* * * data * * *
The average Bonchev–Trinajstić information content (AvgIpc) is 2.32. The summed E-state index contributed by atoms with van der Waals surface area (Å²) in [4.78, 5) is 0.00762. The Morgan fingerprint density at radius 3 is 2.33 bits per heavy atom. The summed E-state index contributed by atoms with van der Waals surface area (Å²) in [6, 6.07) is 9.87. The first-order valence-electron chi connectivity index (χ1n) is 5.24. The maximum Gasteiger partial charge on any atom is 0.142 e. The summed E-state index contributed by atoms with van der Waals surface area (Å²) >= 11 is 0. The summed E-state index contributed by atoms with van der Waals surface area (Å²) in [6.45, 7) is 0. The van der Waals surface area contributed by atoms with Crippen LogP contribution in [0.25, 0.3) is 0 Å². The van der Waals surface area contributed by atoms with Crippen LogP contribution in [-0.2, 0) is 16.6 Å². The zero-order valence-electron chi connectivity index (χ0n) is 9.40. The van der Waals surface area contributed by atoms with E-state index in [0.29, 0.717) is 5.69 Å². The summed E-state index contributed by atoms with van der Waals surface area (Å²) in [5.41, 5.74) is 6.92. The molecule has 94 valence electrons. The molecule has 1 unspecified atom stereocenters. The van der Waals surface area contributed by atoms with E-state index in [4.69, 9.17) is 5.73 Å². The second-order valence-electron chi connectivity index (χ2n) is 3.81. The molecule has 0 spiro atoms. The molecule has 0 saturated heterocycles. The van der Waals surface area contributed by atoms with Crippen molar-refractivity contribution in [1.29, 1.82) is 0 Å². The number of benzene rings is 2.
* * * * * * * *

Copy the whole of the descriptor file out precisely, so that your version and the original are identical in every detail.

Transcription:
The average Bonchev–Trinajstić information content (AvgIpc) is 2.32. The summed E-state index contributed by atoms with van der Waals surface area (Å²) in [4.78, 5) is 0.00762. The Morgan fingerprint density at radius 3 is 2.33 bits per heavy atom. The summed E-state index contributed by atoms with van der Waals surface area (Å²) in [6, 6.07) is 9.87. The first-order valence-electron chi connectivity index (χ1n) is 5.24. The maximum Gasteiger partial charge on any atom is 0.142 e. The summed E-state index contributed by atoms with van der Waals surface area (Å²) >= 11 is 0. The summed E-state index contributed by atoms with van der Waals surface area (Å²) in [6.45, 7) is 0. The van der Waals surface area contributed by atoms with Crippen LogP contribution in [0.25, 0.3) is 0 Å². The van der Waals surface area contributed by atoms with Crippen LogP contribution in [-0.2, 0) is 16.6 Å². The zero-order valence-electron chi connectivity index (χ0n) is 9.40. The van der Waals surface area contributed by atoms with E-state index in [0.29, 0.717) is 5.69 Å². The summed E-state index contributed by atoms with van der Waals surface area (Å²) in [5.41, 5.74) is 6.92. The molecule has 94 valence electrons. The molecule has 1 unspecified atom stereocenters. The van der Waals surface area contributed by atoms with E-state index in [4.69, 9.17) is 5.73 Å². The second-order valence-electron chi connectivity index (χ2n) is 3.81. The molecule has 0 spiro atoms. The molecule has 0 saturated heterocycles. The van der Waals surface area contributed by atoms with Crippen molar-refractivity contribution in [1.29, 1.82) is 0 Å². The number of benzene rings is 2.